Spring has sprung! One of the cutest trappings of spring is the Easter Bunny, which is also the official mascot for the upcoming spring holiday. But who exactly is the Easter Bunny, and where did these stories start? A Fonthill veterinarian discusses this historic—and adorable—mythical figure below.
The Easter Bunny tale is shrouded in lots of bunny mystery. Some associate the folkloric furball with Eostre, the Saxon goddess of spring, to whom—depending on source and opinion—hares may or may not have been sacred. More recently, we have the German Lutherans ‘Easter Hare,’ a judge who determined whether children had been bad or good. The good kids got toys and candy, delivered by—you guessed it—a bunny carrying a basket. (It’s also worth pointing out that bunnies actually can be quite judgmental.)
Another popular Easter tradition that goes hand-in-paw with the Easter Bunny motif is that of colored eggs. In many cultures, the egg is associated with spring and fertility. Originally, Easter eggs were likely boiled with flowers. Nowadays, food coloring is usually used. Easter egg hunts are also still quite popular. If you host one, be sure to collect all the eggs. This is especially important if you have a dog. Boiled eggs spoil fairly quickly. Unfortunately, this won’t typically stop Fido from eating them.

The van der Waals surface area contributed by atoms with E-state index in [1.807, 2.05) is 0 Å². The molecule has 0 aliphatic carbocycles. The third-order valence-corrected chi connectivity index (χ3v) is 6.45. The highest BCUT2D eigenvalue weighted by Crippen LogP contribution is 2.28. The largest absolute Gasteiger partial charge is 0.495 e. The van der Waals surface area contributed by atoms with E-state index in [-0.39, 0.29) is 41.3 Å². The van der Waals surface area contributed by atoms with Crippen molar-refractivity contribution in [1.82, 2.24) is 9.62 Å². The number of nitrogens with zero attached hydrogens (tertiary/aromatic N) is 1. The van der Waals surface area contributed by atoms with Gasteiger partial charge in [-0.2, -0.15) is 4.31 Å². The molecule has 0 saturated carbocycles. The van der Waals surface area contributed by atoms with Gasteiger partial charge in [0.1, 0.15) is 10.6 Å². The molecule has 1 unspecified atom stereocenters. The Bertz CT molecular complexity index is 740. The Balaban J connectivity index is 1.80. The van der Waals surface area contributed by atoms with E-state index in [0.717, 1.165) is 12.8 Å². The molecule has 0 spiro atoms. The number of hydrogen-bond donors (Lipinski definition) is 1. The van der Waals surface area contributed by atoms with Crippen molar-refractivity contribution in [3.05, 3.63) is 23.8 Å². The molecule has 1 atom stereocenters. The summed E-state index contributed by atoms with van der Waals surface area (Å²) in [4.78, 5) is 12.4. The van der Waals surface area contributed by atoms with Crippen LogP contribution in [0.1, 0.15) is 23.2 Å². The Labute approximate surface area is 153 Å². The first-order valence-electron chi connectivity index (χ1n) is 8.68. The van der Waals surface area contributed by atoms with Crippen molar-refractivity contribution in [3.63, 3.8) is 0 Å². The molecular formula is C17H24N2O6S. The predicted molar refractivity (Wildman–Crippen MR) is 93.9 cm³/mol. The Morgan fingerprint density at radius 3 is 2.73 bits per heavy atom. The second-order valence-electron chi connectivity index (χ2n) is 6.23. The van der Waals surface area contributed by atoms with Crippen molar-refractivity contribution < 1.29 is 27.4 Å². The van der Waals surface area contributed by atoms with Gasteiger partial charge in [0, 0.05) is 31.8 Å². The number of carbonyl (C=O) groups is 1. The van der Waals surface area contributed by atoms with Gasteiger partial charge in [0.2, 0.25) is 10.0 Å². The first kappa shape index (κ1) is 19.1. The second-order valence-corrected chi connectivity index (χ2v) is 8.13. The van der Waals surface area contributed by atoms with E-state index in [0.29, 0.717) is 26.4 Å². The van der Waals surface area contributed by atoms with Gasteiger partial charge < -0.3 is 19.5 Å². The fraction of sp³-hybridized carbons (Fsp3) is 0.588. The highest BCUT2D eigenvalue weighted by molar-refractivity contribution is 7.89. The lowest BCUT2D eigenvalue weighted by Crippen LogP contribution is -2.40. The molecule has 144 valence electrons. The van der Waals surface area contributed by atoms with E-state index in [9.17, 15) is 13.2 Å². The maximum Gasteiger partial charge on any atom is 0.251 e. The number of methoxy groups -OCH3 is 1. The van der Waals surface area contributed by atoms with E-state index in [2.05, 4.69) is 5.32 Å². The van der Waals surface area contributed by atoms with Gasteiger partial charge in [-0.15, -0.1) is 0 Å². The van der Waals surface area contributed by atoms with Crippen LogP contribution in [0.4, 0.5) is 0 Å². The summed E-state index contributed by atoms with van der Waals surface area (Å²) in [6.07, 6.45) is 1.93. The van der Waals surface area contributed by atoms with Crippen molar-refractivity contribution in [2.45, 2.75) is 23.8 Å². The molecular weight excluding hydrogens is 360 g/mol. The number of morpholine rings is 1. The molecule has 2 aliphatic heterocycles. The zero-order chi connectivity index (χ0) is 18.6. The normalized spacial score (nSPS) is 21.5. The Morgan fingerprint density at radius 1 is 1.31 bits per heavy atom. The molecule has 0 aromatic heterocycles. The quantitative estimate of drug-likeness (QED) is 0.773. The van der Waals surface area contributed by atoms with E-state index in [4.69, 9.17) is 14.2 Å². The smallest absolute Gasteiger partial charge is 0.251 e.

Before the Easter bunny came along, the March Hare entered the story. In fact, you may have heard the saying ‘Mad as a March hare.’ This is likely associated with the aggressive—and sometimes unusual—behavior that hares exhibit during their mating season. At this time of year, wild hares may punch each other, randomly jump for no apparent reason, or just generally act silly.
We can’t discuss the Easter Bunny without at least touching on the issue of bunny adoption and subsequent rehoming. It’s still common for people to adopt rabbits as Easter gifts for children. Unfortunately, many people don’t realize that bunnies need to chew, and then get upset when Floppy gnaws on their belongings. This, sadly, ends up in scores of adorable rabbits being rehomed a few weeks or months after Easter. Adopt responsibly! Don’t adopt a rabbit—or any other pet—unless you’re committed to offering it great care for the rest of its life.
Happy Easter! Contact us, your Fonthill veterinary clinic, anytime!